Chuck Norris – “Lee, pound for pound, might well have been one of the strongest men in the world, and certainly one of the quickest”.
Jesse Glover – “When he could do push ups on his thumbs and push ups with 250lbs on his back, he moved on to other exercises”.
Herb Jackson – “The biggest problem in designing equipment for Bruce was that he’d go through it so damn fast. I had to reinforce his wooden dummy with automobile parts so he could train on it without breaking it. I had started to build him a mobile dummy that could actually attack and retreat to better simulate ‘Live’ combat, sadly Bruce died before the machine was built. It would have been strung up by big high-tension cables that I was going to connect between two posts, one on either side of his backyard. The reason for the machine was simply because no one could stand up to his full force punches and kicks, Bruce’s strength and skill had evolved to point where he had to fight machines. Bruce was very interested in strength training, you could say that he was obsessed with it”.
Danny Inosanto – “Bruce was only interested in strength that he could readily convert to power. I remember once Bruce and I were walking along the beach in Santa Monica. All of a sudden this huge bodybuilder came walking by, and I said to Bruce “Man, look at the arms on that guy” I’ll never forget his reaction, he said “Yeah, he’s big, but is he powerful?”.
Wally Jay – “I last saw Bruce after he moved from Culver City to Bel Air. He had a big heavy bag hanging out on his patio. It weighed 300lbs. I could hardly move it at all. Bruce said to me “Hey, Wally, watch this” and he jumped back and kicked it and this monster of a heavy bag went up to the ceiling, Thump!!! And came back down. I still can’t believe the power that guy had”.
Hayward Nishioka – “Bruce had this trademark “One Inch Punch”, he could send individuals (Some of whom outweighed him by over 100lbs) flying through the air where they’d crash to the ground 15 feet away. I remember getting knocked up against the wall by that punch. I didn’t think it was possible that he could generate so much power in his punch, especially when he was just laying his hand against my chest, he just twitched a bit and Wham!!!, I went flying backward and bounced off a wall. I took him very seriously after that.”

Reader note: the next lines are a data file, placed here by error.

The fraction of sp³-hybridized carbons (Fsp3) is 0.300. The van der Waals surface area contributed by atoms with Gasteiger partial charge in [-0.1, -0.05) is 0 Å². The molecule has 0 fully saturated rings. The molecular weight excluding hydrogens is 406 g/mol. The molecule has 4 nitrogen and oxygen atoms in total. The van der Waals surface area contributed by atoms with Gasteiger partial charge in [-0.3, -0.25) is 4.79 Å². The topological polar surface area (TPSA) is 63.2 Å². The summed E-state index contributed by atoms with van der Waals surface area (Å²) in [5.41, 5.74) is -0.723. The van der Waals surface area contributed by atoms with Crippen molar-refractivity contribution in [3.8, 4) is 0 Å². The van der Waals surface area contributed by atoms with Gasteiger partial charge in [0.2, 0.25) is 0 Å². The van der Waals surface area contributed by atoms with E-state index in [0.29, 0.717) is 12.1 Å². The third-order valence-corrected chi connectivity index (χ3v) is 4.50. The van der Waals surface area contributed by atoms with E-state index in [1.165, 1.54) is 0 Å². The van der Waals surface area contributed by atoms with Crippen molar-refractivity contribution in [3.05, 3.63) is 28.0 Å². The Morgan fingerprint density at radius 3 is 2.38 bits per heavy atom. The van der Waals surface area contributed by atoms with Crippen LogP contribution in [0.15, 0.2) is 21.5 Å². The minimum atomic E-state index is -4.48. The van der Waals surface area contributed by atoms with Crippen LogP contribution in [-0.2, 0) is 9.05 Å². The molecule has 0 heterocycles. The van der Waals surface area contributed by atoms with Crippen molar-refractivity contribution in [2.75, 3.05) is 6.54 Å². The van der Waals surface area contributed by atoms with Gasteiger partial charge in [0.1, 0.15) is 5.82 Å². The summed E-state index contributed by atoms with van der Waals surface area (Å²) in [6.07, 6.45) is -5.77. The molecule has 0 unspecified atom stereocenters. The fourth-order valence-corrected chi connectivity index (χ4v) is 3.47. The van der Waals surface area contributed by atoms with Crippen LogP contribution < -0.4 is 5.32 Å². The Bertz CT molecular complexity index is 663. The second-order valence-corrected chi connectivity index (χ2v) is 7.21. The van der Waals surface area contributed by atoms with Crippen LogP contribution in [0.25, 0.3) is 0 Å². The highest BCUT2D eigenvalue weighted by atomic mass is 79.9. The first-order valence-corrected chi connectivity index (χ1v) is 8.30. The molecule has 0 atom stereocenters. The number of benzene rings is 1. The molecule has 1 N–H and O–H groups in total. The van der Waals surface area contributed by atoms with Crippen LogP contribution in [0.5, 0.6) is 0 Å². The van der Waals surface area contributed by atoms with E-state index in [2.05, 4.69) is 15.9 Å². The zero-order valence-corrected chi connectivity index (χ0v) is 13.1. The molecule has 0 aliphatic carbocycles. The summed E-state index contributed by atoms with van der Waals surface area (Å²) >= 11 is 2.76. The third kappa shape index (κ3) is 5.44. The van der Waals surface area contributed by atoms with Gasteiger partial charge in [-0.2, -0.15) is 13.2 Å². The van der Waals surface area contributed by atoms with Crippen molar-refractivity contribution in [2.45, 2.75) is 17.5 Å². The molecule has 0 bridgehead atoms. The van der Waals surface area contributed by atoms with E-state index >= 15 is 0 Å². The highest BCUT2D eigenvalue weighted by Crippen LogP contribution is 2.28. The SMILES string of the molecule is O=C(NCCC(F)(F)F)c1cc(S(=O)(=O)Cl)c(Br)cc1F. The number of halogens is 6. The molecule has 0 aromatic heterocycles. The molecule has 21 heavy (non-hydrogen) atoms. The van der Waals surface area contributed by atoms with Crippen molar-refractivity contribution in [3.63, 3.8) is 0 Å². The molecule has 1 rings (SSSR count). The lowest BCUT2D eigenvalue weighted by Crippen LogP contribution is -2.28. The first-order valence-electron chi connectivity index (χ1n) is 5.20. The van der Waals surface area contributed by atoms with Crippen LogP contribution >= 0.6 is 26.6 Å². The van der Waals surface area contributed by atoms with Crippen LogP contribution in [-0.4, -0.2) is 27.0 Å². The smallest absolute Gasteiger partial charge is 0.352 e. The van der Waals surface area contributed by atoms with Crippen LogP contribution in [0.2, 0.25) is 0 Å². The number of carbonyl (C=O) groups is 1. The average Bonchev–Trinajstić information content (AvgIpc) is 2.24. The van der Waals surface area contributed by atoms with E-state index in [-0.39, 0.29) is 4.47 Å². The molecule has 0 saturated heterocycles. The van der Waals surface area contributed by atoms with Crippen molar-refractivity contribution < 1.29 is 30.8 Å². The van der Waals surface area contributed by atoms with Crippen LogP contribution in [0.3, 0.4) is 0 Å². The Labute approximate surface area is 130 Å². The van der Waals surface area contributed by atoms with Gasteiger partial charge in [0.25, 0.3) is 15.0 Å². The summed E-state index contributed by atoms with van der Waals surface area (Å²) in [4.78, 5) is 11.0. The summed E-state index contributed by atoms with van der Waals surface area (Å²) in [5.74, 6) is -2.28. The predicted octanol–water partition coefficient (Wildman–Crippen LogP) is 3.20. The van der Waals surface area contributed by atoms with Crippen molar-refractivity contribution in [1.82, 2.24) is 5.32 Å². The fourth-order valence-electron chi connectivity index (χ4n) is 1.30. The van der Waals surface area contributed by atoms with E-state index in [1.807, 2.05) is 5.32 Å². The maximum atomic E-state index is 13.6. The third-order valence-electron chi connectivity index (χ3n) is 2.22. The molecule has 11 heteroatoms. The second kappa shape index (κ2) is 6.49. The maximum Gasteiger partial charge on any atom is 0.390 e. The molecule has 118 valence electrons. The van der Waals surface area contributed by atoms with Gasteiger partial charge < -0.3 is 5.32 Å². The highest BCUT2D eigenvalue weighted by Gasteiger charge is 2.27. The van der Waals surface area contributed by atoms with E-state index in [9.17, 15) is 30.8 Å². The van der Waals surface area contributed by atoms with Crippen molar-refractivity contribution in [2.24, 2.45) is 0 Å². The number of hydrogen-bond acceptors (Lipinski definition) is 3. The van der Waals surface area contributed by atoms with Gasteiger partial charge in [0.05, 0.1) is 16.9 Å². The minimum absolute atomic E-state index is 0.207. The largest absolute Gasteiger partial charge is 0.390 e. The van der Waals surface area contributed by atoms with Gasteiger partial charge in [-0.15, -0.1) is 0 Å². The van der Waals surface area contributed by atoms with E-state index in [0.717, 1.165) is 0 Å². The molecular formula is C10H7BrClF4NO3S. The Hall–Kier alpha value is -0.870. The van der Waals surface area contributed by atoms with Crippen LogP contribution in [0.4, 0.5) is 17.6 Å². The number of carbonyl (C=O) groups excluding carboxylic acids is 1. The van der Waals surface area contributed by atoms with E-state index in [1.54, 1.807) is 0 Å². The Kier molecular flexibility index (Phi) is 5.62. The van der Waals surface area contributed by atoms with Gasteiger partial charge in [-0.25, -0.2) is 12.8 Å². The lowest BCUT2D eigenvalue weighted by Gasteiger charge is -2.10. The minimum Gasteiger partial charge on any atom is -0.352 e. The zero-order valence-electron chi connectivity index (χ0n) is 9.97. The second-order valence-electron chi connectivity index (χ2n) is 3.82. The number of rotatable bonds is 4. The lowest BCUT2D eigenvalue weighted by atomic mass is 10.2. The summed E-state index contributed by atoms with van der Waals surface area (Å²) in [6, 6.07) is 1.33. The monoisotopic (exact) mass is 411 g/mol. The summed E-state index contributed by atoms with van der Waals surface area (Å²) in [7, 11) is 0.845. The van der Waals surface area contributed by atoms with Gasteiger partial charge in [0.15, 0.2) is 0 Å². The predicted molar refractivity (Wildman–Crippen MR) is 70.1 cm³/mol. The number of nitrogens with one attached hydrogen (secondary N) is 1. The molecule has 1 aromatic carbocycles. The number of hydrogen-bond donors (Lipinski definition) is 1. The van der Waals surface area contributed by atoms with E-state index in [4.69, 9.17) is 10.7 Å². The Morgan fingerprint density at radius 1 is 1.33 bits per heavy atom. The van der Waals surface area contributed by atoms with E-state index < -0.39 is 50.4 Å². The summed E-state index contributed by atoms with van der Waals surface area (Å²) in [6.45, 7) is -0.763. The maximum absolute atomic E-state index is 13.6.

Jesse Glover – “The power that Lee was capable of instantly generating was absolutely frightening to his fellow martial artists, especially his sparring partners, and his speed was equally intimidating. We timed him with an electric timer once, and Bruce’s quickest movements were around five hundredths of a second, his slowest were around eight hundredths. This was punching from a relaxed position with his hands down at his sides from a distance between 18-24 inches. Not only was he amazingly quick, but he could read you too. He could pick up on small subtle things that you were getting ready to do and then he’d just shut you down”.
Linda Lee – “Bruce was forever pumping a dumbell which he kept in the house. He had the unique ability to do several things at once. It wasn’t at all unusual for me to find him watching a boxing match on TV, while simultaneously performing full side splits, reading a book in one hand and pumping the dumbell up and down with the other. Bruce was a big believer in forearm training to improve his gripping and punching power. He was a forearm fanatic, if ever anyone came out with a new forearm course, Bruce would have to get it.”
Bob Wall – “Bruce had the biggest forearms proportionate to anybody’s body that I’ve ever seen. I mean, his forearms were huge. He had incredibly powerful wrists and fingers, his arms were just extraordinary”.